Gregg Popovich pins Spurs’ effort problems on players: ‘I don’t remember playing tonight’ (video)

San Antonio Spurs head coach Gregg Popovich gives instructions against the Detroit Pistons in the first half of a preseason NBA basketball game in Auburn Hills, Mich., Monday, Oct. 10, 2016. (AP Photo/Paul Sancya)
AP Photo/Paul Sancya
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The Spurs fell behind by 18 and eventually lost to the Bulls, 95-91, last night – which begged the question:

Does San Antonio coach Gregg Popovich bear any responsibility for his team’s lack of early intensity?

Jabari Young of the San Antonio Express-News:

Popovich:

I don’t remember playing tonight. I didn’t play. Guys get a lot of money to be ready to play. No Knute Rockne speeches. It’s your job. If you’re a plumber and you don’t do your job, you don’t get any work. I don’t think a plumber needs a pep talk. If a doctor botches operations, he’s not a doctor anymore. If you’re a basketball player, you come ready. It’s called maturity. It’s your job.

Like it or not, motivation is part of an NBA coach’s job.

But that’s also precisely what Popovich is doing.

His credentials dwarf any other coach’s. He can play to his own ego and absolve himself of responsibility – and players will seek to please him. His years of success have earned him the ability to motivate this way, a method no other coach could use without alienating his team.

Donatas Motiejunas signing four-year, $35 million contract with Rockets

DENVER, CO - MARCH 07:  Donatas Motiejunas #20 of the Houston Rockets is helped to his feet by teammates James Harden #13 and Patrick Beverley #2 of the Houston Rockets at Pepsi Center on March 7, 2015 in Denver, Colorado. The Rockets defeated the Nuggets 114-100. NOTE TO USER: User expressly acknowledges and agrees that, by downloading and or using this photograph, User is consenting to the terms and conditions of the Getty Images License Agreement.  (Photo by Doug Pensinger/Getty Images)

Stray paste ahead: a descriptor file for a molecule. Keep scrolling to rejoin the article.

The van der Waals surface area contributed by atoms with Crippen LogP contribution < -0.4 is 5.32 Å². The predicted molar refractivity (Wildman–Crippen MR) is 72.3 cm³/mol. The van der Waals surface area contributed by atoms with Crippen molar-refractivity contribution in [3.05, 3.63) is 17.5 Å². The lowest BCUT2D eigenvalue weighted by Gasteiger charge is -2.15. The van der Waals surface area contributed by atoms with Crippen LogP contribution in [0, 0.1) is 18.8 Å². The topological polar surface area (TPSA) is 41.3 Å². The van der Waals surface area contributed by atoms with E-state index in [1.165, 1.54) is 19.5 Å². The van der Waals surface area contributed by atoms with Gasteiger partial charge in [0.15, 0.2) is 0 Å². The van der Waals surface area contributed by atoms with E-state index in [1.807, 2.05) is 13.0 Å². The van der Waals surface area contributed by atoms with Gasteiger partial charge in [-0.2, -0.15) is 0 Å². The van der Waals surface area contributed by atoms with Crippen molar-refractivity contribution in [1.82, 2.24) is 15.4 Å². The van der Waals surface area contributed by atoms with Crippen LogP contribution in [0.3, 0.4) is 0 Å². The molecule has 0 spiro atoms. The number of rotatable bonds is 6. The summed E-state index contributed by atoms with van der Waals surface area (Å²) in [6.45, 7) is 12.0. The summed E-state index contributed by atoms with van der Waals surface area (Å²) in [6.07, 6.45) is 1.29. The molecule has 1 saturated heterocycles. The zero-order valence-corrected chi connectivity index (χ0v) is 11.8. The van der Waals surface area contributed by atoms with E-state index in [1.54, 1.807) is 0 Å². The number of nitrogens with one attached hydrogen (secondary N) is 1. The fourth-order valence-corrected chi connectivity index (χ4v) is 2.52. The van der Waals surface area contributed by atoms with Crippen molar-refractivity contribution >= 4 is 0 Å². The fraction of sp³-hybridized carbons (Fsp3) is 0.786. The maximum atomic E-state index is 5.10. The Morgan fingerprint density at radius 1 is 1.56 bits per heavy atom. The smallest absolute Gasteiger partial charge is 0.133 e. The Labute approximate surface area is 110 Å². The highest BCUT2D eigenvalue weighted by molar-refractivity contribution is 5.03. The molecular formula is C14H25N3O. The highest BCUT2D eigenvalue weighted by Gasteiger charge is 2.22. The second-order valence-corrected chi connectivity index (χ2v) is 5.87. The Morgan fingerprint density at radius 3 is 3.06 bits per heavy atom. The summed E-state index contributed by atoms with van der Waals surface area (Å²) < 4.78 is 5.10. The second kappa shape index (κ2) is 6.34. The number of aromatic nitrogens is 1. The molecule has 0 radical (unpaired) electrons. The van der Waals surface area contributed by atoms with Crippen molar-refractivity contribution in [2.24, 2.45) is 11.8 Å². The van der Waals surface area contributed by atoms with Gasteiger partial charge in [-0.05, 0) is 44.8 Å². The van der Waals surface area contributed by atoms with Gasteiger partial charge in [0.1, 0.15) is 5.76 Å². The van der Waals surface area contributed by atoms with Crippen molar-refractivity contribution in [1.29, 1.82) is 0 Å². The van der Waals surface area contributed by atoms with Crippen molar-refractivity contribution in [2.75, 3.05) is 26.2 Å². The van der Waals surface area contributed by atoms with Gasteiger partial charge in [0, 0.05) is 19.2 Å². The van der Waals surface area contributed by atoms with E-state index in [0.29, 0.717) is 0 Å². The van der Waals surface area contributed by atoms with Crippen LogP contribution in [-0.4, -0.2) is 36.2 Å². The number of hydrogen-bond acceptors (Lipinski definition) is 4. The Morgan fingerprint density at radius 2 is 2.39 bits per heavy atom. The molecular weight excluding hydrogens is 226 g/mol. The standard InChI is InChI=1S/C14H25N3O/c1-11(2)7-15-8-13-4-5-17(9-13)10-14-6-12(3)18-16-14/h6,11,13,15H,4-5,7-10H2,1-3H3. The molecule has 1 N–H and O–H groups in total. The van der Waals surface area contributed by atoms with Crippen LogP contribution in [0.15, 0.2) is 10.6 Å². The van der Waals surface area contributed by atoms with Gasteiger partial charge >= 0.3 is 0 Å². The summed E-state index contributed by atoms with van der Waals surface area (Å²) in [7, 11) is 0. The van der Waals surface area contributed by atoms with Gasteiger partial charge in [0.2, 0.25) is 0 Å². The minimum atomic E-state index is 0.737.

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Once the Rockets let Donatas Motiejunas back into free agency, this was only a matter of time.

Adrian Wojnarowski of Yahoo Sports:

This sounds remarkably similar to the salaries and incentives set in the original offer sheet from the Nets. But remember, the Rockets didn’t match some of those bonuses that Brooklyn would have been bound to.

So, why not hold Motiejunas to what became a four-year, $31 million offer sheet once matched? Houston got something in return – a later trigger date on guaranteeing Motiejunas’ 2017-18 salary. Originally, that decision had to be made March 1 – which would’ve meant dropping Motiejunas from the team this season to prevent his salary from counting next season. Now, the Rockets can make that call in July, after this season is complete.

The following two Julys, Houston will also have a choice on guaranteeing Motiejunas’ upcoming salary or dropping him.

Essentially, Motiejunas is signing the most lucrative Hinkie Special in NBA history. If he plays well and stays healthy, the Rockets have Motiejunas at an affordable rate. If he struggles or his back injuries flare up, they can drop him with little to no penalty.

After they backed themselves into this corner, Motiejunas and his agent, B.J. Armstrong, didn’t do so bad. Considering the similarity between this contract and the Nets’ original offer sheet, it seems Houston helped Armstrong save face after a bungled free agency (which is easier to accept when you’re adding a talented reserve to a formidable team).

But for how little is guaranteed and how much control the Rockets hold over the next four years, wouldn’t Motiejunas have been better off accepting the $4,433,683 qualifying offer?

Report: Rockets return Donatas Motiejunas to restricted free agency, working on new contract with him

Donatas Motiejunas, Kenneth Faried
AP Photo/David Zalubowski
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The Rockets had Donatas Motiejunas in a bind.

He was beholden to them on a four-year, $31 million deal and unable to sign with other teams. Motiejunas’ choices: Report for a physical or wait in limbo.

But apparently Houston has allowed him out of that constraint.

Marc Stein of ESPN:

This means Motiejunas can’t sign with the Nets, who signed him to the original offer sheet, for one year.

I bet it also means Motiejunas and Houston have agreed to a new contract. Otherwise, why release him from the offer sheet? The Rockets would be giving up a tremendous amount of leverage out of the goodness of their hearts – unless this is just a prelude to a new deal with Houston.